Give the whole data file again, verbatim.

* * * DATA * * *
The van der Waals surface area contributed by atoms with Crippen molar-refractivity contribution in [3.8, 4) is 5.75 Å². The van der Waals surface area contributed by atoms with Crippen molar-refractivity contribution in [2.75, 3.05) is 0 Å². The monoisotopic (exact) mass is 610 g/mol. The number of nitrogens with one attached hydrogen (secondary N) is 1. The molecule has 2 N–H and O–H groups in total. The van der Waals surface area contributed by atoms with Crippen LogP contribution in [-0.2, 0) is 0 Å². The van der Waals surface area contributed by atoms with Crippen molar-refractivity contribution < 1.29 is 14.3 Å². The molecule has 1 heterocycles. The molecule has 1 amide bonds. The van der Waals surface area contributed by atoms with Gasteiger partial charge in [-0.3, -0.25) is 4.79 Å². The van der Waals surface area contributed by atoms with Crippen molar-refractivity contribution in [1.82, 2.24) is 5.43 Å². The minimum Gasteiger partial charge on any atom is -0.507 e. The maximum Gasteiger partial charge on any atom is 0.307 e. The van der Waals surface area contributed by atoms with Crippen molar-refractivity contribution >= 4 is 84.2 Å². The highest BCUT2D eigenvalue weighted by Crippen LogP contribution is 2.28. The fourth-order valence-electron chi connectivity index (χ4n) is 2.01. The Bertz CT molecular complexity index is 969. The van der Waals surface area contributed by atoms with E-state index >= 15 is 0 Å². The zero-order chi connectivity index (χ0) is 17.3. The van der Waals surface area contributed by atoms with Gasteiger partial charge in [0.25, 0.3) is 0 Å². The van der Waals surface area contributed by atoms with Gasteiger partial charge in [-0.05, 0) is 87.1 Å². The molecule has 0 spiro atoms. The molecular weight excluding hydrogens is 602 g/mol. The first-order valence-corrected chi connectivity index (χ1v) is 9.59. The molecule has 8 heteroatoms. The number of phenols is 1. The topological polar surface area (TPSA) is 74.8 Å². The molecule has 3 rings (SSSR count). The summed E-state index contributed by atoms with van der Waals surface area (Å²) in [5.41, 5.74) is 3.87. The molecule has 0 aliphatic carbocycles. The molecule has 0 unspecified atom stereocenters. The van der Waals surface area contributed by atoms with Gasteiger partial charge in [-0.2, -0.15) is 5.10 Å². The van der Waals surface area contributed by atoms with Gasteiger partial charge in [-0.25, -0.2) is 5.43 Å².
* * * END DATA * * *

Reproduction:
The van der Waals surface area contributed by atoms with Crippen molar-refractivity contribution in [3.8, 4) is 5.75 Å². The van der Waals surface area contributed by atoms with Crippen molar-refractivity contribution in [2.75, 3.05) is 0 Å². The monoisotopic (exact) mass is 610 g/mol. The number of nitrogens with one attached hydrogen (secondary N) is 1. The molecule has 2 N–H and O–H groups in total. The van der Waals surface area contributed by atoms with Crippen LogP contribution in [-0.2, 0) is 0 Å². The van der Waals surface area contributed by atoms with Crippen molar-refractivity contribution < 1.29 is 14.3 Å². The molecule has 1 heterocycles. The molecule has 1 amide bonds. The van der Waals surface area contributed by atoms with Gasteiger partial charge in [-0.3, -0.25) is 4.79 Å². The van der Waals surface area contributed by atoms with Crippen molar-refractivity contribution in [1.82, 2.24) is 5.43 Å². The minimum Gasteiger partial charge on any atom is -0.507 e. The maximum Gasteiger partial charge on any atom is 0.307 e. The van der Waals surface area contributed by atoms with Crippen molar-refractivity contribution >= 4 is 84.2 Å². The highest BCUT2D eigenvalue weighted by Crippen LogP contribution is 2.28. The fourth-order valence-electron chi connectivity index (χ4n) is 2.01. The Bertz CT molecular complexity index is 969. The van der Waals surface area contributed by atoms with E-state index >= 15 is 0 Å². The zero-order chi connectivity index (χ0) is 17.3. The van der Waals surface area contributed by atoms with Gasteiger partial charge in [0.25, 0.3) is 0 Å². The van der Waals surface area contributed by atoms with Gasteiger partial charge in [-0.05, 0) is 87.1 Å². The molecule has 0 spiro atoms. The molecular weight excluding hydrogens is 602 g/mol. The first-order valence-corrected chi connectivity index (χ1v) is 9.59. The molecule has 8 heteroatoms. The number of phenols is 1. The topological polar surface area (TPSA) is 74.8 Å². The molecule has 3 rings (SSSR count). The summed E-state index contributed by atoms with van der Waals surface area (Å²) in [5.41, 5.74) is 3.87. The molecule has 0 aliphatic carbocycles. The molecule has 0 unspecified atom stereocenters. The van der Waals surface area contributed by atoms with Gasteiger partial charge in [-0.2, -0.15) is 5.10 Å². The van der Waals surface area contributed by atoms with Gasteiger partial charge in [-0.25, -0.2) is 5.43 Å².